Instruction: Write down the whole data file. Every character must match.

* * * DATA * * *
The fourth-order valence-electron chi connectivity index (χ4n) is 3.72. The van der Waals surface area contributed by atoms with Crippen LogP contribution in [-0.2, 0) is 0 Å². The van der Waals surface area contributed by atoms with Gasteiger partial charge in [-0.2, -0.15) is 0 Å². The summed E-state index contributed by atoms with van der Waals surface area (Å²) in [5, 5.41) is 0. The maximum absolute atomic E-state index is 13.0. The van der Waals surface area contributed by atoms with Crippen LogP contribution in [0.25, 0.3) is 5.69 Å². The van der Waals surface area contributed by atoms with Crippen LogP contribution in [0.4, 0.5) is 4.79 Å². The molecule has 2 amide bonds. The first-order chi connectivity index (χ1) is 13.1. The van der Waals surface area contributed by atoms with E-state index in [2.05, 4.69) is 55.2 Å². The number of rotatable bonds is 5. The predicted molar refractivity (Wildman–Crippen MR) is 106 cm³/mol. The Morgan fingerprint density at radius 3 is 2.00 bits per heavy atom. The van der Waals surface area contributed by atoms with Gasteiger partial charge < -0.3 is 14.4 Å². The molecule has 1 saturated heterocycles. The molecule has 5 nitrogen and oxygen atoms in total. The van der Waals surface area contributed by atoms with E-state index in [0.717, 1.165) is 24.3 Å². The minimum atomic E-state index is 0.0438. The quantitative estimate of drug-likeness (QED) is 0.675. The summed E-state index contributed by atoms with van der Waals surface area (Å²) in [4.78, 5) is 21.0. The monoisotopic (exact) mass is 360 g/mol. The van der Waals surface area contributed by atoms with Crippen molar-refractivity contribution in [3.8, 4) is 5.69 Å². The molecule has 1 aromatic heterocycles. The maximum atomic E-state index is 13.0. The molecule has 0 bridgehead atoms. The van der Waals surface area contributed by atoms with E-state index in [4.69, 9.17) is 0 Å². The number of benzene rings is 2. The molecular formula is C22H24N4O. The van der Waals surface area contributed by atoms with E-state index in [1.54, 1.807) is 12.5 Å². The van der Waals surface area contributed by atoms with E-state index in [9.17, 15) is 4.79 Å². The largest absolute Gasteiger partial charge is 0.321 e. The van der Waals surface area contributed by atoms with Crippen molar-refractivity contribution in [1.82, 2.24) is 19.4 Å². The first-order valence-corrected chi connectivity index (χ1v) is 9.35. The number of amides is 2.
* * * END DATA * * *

The fourth-order valence-electron chi connectivity index (χ4n) is 3.72. The van der Waals surface area contributed by atoms with Crippen LogP contribution in [-0.2, 0) is 0 Å². The van der Waals surface area contributed by atoms with Gasteiger partial charge in [-0.2, -0.15) is 0 Å². The summed E-state index contributed by atoms with van der Waals surface area (Å²) in [5, 5.41) is 0. The maximum absolute atomic E-state index is 13.0. The van der Waals surface area contributed by atoms with Crippen LogP contribution in [0.25, 0.3) is 5.69 Å². The van der Waals surface area contributed by atoms with Crippen LogP contribution in [0.4, 0.5) is 4.79 Å². The molecule has 2 amide bonds. The first-order chi connectivity index (χ1) is 13.1. The van der Waals surface area contributed by atoms with E-state index in [2.05, 4.69) is 55.2 Å². The number of rotatable bonds is 5. The predicted molar refractivity (Wildman–Crippen MR) is 106 cm³/mol. The Morgan fingerprint density at radius 3 is 2.00 bits per heavy atom. The van der Waals surface area contributed by atoms with Gasteiger partial charge < -0.3 is 14.4 Å². The molecule has 1 saturated heterocycles. The molecule has 5 nitrogen and oxygen atoms in total. The van der Waals surface area contributed by atoms with E-state index in [0.717, 1.165) is 24.3 Å². The minimum atomic E-state index is 0.0438. The quantitative estimate of drug-likeness (QED) is 0.675. The summed E-state index contributed by atoms with van der Waals surface area (Å²) in [4.78, 5) is 21.0. The monoisotopic (exact) mass is 360 g/mol. The van der Waals surface area contributed by atoms with Crippen molar-refractivity contribution in [3.8, 4) is 5.69 Å². The molecule has 1 aromatic heterocycles. The maximum atomic E-state index is 13.0. The molecule has 0 bridgehead atoms. The van der Waals surface area contributed by atoms with E-state index in [4.69, 9.17) is 0 Å². The number of benzene rings is 2. The molecular formula is C22H24N4O. The van der Waals surface area contributed by atoms with E-state index in [1.54, 1.807) is 12.5 Å². The van der Waals surface area contributed by atoms with E-state index in [9.17, 15) is 4.79 Å². The largest absolute Gasteiger partial charge is 0.321 e. The van der Waals surface area contributed by atoms with Crippen molar-refractivity contribution in [1.82, 2.24) is 19.4 Å². The first-order valence-corrected chi connectivity index (χ1v) is 9.35. The number of amides is 2.